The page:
The Willys-Overland Block at the corner of Chestnut and Winter Streets in Springfield, around 1938-1939. Image courtesy of the Springfield Preservation Trust.
The building in 2016:
As mentioned in the previous post, Chestnut Street was once home to some of Springfield’s wealthiest residents. However, by the early 1900s the city’s commercial center was growing east from Main Street, and this area around the corners of Chestnut, Bridge, and Pearl Streets became the center of the city’s automotive business. Springfield played a pioneering role in early automobile manufacturing, starting with Charles and Frank Duryea. In the 1890s, they developed the country’s first gasoline-powered car here in Springfield, just a few blocks away on Taylor Street. In the years that followed, other automobile companies came to the city, drawn by its manufacturing tradition and large pool of skilled workers.
In the first few decades of the 20th century, Springfield was home to many car manufacturers. The Knox Automobile Company was headquartered in the city, and other companies had branches, including Rolls-Royce and Willys-Overland. Unlike Rolls-Royce, the Toledo-based Willys-Overland no longer exists, but its legacy in Springfield lives on in this building, which they built in 1916. The first floor housed their showroom, and the rest of the building had a service station along with a thousand-car garage.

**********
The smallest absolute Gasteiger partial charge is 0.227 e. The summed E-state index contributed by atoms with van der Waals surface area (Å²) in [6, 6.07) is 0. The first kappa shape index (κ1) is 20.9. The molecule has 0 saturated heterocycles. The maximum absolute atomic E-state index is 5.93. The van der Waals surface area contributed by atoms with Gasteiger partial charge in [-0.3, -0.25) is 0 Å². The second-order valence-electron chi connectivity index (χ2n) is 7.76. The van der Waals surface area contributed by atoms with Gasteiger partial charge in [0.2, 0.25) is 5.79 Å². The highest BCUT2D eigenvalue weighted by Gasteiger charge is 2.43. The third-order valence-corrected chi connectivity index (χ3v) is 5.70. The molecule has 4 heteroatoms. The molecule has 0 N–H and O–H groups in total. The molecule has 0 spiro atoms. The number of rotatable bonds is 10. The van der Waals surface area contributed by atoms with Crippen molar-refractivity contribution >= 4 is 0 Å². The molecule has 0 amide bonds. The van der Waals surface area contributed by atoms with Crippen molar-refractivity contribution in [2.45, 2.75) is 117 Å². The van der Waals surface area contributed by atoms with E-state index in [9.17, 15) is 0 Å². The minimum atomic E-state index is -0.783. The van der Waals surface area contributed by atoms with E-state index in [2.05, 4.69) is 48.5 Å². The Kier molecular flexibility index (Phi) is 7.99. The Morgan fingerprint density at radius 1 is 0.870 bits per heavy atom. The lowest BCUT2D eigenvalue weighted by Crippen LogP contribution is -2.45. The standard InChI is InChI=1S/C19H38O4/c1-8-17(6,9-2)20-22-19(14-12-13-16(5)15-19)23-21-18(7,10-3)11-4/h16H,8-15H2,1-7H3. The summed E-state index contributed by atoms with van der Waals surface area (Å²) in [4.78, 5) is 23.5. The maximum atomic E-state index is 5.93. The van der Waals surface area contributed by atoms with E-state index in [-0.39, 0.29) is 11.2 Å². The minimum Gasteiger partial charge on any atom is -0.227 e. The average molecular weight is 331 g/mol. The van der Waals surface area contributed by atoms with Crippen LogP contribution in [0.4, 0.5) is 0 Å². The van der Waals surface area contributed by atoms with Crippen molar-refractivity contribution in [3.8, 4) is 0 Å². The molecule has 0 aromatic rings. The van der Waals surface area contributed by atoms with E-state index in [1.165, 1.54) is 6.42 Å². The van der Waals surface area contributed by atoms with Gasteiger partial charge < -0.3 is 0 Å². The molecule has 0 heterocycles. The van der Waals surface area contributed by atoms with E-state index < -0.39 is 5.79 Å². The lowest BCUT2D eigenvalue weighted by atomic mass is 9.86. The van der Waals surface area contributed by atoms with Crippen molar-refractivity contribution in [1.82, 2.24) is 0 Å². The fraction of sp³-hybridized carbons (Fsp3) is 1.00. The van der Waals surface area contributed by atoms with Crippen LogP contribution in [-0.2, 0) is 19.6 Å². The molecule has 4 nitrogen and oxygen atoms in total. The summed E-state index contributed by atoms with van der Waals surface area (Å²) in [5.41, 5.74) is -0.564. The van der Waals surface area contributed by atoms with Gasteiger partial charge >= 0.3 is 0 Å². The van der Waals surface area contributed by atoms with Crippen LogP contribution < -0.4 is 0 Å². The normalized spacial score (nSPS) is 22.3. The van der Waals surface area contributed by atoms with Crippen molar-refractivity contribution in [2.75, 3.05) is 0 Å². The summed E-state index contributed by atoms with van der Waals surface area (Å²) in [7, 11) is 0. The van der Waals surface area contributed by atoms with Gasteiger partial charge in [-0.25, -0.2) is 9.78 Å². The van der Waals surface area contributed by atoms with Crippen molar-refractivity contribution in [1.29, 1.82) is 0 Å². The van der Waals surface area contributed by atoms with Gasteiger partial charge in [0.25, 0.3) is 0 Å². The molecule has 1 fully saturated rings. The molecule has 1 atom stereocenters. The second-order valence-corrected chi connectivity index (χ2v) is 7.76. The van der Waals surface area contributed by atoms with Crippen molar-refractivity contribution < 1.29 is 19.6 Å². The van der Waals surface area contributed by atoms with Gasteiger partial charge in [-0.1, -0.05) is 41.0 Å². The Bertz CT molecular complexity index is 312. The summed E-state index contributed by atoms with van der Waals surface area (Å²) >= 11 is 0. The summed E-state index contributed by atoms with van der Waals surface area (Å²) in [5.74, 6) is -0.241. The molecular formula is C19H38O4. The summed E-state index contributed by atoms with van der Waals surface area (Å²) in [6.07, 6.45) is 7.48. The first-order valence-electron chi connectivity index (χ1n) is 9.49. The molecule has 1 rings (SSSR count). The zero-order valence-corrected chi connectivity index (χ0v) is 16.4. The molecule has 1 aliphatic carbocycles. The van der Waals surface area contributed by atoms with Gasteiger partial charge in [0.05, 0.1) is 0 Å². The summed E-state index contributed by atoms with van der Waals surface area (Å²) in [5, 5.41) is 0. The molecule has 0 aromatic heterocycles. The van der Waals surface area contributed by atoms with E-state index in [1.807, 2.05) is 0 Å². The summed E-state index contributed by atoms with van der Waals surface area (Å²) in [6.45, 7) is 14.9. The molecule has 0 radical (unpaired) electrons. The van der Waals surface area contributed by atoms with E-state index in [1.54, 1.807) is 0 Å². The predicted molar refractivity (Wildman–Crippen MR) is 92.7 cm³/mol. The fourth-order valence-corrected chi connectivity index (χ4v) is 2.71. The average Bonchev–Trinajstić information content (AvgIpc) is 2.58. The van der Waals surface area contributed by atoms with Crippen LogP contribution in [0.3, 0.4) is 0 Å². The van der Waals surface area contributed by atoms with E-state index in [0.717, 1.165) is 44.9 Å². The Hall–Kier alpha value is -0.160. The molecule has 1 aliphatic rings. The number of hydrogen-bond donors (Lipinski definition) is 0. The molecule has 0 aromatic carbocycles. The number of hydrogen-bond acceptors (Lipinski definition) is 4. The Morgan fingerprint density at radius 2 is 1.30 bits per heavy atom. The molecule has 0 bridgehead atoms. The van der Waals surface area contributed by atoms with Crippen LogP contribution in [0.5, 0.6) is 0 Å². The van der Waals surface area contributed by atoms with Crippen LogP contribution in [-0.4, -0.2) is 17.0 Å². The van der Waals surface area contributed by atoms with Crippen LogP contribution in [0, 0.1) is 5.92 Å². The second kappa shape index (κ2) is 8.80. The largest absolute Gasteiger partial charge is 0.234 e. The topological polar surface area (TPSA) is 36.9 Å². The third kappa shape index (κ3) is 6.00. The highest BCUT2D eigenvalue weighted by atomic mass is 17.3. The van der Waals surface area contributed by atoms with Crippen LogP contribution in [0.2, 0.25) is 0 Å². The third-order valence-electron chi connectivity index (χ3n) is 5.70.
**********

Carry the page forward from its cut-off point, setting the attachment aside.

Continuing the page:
The company remained here for just five years, but the building continued to be used for automotive-related purposes. In the first photo, the upper floors were the Kimball Garage, serving the Hotel Kimball, which is located diagonally across Chestnut Street from here. However, it has since been neglected for many years. It was damaged in a November 2012 natural gas explosion that leveled an adjacent building and shattered most of the windows in the Willys-Overland Block. Although listed on the National Register of Historic Places, the building’s future is uncertain, and in 2015 the City Council established it as a one-building historic district, in an effort to protect it from possible demolition.